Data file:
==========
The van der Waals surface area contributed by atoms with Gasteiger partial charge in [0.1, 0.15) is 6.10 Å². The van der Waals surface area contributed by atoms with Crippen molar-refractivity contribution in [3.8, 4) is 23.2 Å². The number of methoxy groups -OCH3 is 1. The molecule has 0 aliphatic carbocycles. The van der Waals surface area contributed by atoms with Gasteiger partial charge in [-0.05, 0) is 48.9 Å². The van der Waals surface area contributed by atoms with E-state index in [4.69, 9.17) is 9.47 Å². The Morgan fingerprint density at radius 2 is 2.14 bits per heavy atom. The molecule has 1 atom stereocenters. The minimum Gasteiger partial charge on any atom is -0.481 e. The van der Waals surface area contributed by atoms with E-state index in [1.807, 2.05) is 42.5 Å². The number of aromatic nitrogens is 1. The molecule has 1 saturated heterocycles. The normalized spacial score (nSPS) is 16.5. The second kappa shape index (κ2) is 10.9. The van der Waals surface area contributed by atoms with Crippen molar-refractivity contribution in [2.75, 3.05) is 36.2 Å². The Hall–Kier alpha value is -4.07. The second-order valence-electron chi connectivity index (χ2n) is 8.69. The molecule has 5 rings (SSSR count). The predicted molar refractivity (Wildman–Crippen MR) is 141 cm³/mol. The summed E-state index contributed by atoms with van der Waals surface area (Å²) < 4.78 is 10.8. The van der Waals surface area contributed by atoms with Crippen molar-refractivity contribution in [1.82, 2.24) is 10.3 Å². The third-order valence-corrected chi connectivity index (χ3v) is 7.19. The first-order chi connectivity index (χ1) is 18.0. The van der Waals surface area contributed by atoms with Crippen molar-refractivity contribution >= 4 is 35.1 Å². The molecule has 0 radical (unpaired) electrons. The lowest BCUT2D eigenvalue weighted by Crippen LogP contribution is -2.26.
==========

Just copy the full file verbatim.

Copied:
The van der Waals surface area contributed by atoms with Gasteiger partial charge in [0.1, 0.15) is 6.10 Å². The van der Waals surface area contributed by atoms with Crippen molar-refractivity contribution in [3.8, 4) is 23.2 Å². The number of methoxy groups -OCH3 is 1. The molecule has 0 aliphatic carbocycles. The van der Waals surface area contributed by atoms with Gasteiger partial charge in [-0.05, 0) is 48.9 Å². The van der Waals surface area contributed by atoms with E-state index in [4.69, 9.17) is 9.47 Å². The Morgan fingerprint density at radius 2 is 2.14 bits per heavy atom. The molecule has 1 atom stereocenters. The minimum Gasteiger partial charge on any atom is -0.481 e. The van der Waals surface area contributed by atoms with E-state index in [1.807, 2.05) is 42.5 Å². The number of aromatic nitrogens is 1. The molecule has 1 saturated heterocycles. The normalized spacial score (nSPS) is 16.5. The second kappa shape index (κ2) is 10.9. The van der Waals surface area contributed by atoms with Crippen molar-refractivity contribution in [2.75, 3.05) is 36.2 Å². The Hall–Kier alpha value is -4.07. The second-order valence-electron chi connectivity index (χ2n) is 8.69. The molecule has 5 rings (SSSR count). The predicted molar refractivity (Wildman–Crippen MR) is 141 cm³/mol. The summed E-state index contributed by atoms with van der Waals surface area (Å²) < 4.78 is 10.8. The van der Waals surface area contributed by atoms with Crippen molar-refractivity contribution in [1.82, 2.24) is 10.3 Å². The third-order valence-corrected chi connectivity index (χ3v) is 7.19. The first-order chi connectivity index (χ1) is 18.0. The van der Waals surface area contributed by atoms with Crippen molar-refractivity contribution >= 4 is 35.1 Å². The molecule has 0 radical (unpaired) electrons. The lowest BCUT2D eigenvalue weighted by Crippen LogP contribution is -2.26.